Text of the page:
Furthermore, a new party would also have to challenge the existing political parties who are firmly in control and well ensconced. Although new parties are consistently created and manage to gain parliamentary representation, they are often, if not always, created from within, when sitting representatives abandon their current party to form a new political unit such as the European Party (EVROKO). Although there have been other parties created though ‘grassroots’ efforts, they have essentially failed in securing parliamentary representation and changing the political landscape. Indeed, trying to challenge the existing political structure head-on is a daunting and perhaps impossible task.
Another significant challenge to those who may want to garner expatriate or non-Cypriot voters under a single political party is the fact that thousands of residents do not retain the right to vote. According to Cyprus law, only citizens can vote in parliamentary and presidential elections. This is similar to the legislation in other countries, but even after the required seven years of permanent residency has been fulfilled, many ‘foreigners’ are still unable to secure Cypriot citizenship. Many simply have no use for Cypriot citizenship while others are caught in bureaucratic red tape which results in them waiting many more years to acquire citizenship. I have personally heard stories from individuals who have lived in Cyprus for 10 or 15 years and have still not managed to obtained citizenship.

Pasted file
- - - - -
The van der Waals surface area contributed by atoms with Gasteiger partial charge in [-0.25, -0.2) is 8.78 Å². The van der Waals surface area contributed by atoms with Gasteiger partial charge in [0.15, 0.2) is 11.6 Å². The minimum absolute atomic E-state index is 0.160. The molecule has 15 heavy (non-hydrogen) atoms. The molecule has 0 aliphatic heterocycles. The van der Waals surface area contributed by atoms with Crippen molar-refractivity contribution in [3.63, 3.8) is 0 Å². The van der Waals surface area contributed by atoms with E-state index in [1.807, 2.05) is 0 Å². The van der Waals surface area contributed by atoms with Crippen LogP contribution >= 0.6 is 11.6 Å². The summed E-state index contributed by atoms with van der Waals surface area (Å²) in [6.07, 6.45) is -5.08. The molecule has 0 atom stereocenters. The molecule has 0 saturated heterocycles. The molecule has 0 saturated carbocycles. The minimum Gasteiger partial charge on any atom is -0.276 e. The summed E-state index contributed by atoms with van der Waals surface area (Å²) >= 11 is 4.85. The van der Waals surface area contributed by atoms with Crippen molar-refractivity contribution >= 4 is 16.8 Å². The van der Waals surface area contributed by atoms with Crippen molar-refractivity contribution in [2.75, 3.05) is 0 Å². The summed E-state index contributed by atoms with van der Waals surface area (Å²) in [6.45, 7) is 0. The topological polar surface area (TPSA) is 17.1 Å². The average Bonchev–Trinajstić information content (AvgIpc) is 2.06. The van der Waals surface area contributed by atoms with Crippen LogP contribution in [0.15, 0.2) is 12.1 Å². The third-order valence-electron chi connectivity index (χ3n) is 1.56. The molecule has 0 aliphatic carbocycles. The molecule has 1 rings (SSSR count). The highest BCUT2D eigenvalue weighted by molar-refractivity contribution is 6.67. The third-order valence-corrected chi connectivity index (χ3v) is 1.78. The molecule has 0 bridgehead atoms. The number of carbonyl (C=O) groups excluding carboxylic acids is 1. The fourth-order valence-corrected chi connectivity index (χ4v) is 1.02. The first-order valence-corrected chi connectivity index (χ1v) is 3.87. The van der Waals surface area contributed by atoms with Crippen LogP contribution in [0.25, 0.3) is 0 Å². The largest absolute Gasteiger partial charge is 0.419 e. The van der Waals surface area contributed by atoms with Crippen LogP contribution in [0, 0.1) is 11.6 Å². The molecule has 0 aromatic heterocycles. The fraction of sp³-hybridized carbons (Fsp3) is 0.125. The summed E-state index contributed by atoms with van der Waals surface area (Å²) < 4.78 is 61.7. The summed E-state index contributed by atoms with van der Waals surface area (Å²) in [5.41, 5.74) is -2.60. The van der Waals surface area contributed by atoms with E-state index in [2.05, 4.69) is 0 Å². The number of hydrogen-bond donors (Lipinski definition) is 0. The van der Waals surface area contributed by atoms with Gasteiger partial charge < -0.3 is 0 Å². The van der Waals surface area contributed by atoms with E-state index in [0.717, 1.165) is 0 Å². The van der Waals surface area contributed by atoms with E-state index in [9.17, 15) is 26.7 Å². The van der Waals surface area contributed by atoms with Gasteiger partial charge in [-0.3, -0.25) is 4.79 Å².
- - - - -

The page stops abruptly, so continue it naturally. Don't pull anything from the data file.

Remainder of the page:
The result is that thousands if not tens of thousands of expatriates, Europeans and third-country nationals that are unable to cast a ballot. The most recent nation-wide census (2011) found that over 20% of Cyprus’ population or 170,000 individuals were ‘non-Cypriot’ and as they do not retain Cypriot citizenship, they are not entitled to vote in Presidential or Parliamentary elections. However, casting a ballot is not the only means of influencing decision-making and should expatriates, Europeans or other groups of concerned citizens become motivated, they can still create real change from within.